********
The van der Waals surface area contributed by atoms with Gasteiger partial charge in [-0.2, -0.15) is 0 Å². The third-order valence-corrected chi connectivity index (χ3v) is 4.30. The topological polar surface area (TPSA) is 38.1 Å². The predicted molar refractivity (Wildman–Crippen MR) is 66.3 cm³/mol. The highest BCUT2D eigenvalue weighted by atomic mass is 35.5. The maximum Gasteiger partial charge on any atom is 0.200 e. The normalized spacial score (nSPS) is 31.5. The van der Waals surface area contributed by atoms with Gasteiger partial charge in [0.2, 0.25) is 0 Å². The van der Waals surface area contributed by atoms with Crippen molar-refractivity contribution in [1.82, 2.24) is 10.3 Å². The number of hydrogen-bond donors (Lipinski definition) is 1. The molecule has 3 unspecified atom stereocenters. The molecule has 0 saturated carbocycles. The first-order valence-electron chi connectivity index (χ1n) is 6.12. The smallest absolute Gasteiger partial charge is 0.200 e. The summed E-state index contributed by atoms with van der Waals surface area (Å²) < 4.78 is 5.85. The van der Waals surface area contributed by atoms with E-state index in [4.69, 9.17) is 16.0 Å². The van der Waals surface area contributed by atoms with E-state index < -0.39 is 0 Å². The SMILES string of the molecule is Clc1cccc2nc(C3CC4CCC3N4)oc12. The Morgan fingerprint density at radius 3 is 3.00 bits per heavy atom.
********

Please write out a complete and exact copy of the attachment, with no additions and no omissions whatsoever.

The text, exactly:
The van der Waals surface area contributed by atoms with Gasteiger partial charge in [-0.2, -0.15) is 0 Å². The third-order valence-corrected chi connectivity index (χ3v) is 4.30. The topological polar surface area (TPSA) is 38.1 Å². The predicted molar refractivity (Wildman–Crippen MR) is 66.3 cm³/mol. The highest BCUT2D eigenvalue weighted by atomic mass is 35.5. The maximum Gasteiger partial charge on any atom is 0.200 e. The normalized spacial score (nSPS) is 31.5. The van der Waals surface area contributed by atoms with Gasteiger partial charge in [0.2, 0.25) is 0 Å². The van der Waals surface area contributed by atoms with Crippen molar-refractivity contribution in [1.82, 2.24) is 10.3 Å². The number of hydrogen-bond donors (Lipinski definition) is 1. The molecule has 3 unspecified atom stereocenters. The molecule has 0 saturated carbocycles. The first-order valence-electron chi connectivity index (χ1n) is 6.12. The smallest absolute Gasteiger partial charge is 0.200 e. The summed E-state index contributed by atoms with van der Waals surface area (Å²) < 4.78 is 5.85. The van der Waals surface area contributed by atoms with E-state index in [4.69, 9.17) is 16.0 Å². The van der Waals surface area contributed by atoms with E-state index < -0.39 is 0 Å². The SMILES string of the molecule is Clc1cccc2nc(C3CC4CCC3N4)oc12. The Morgan fingerprint density at radius 3 is 3.00 bits per heavy atom.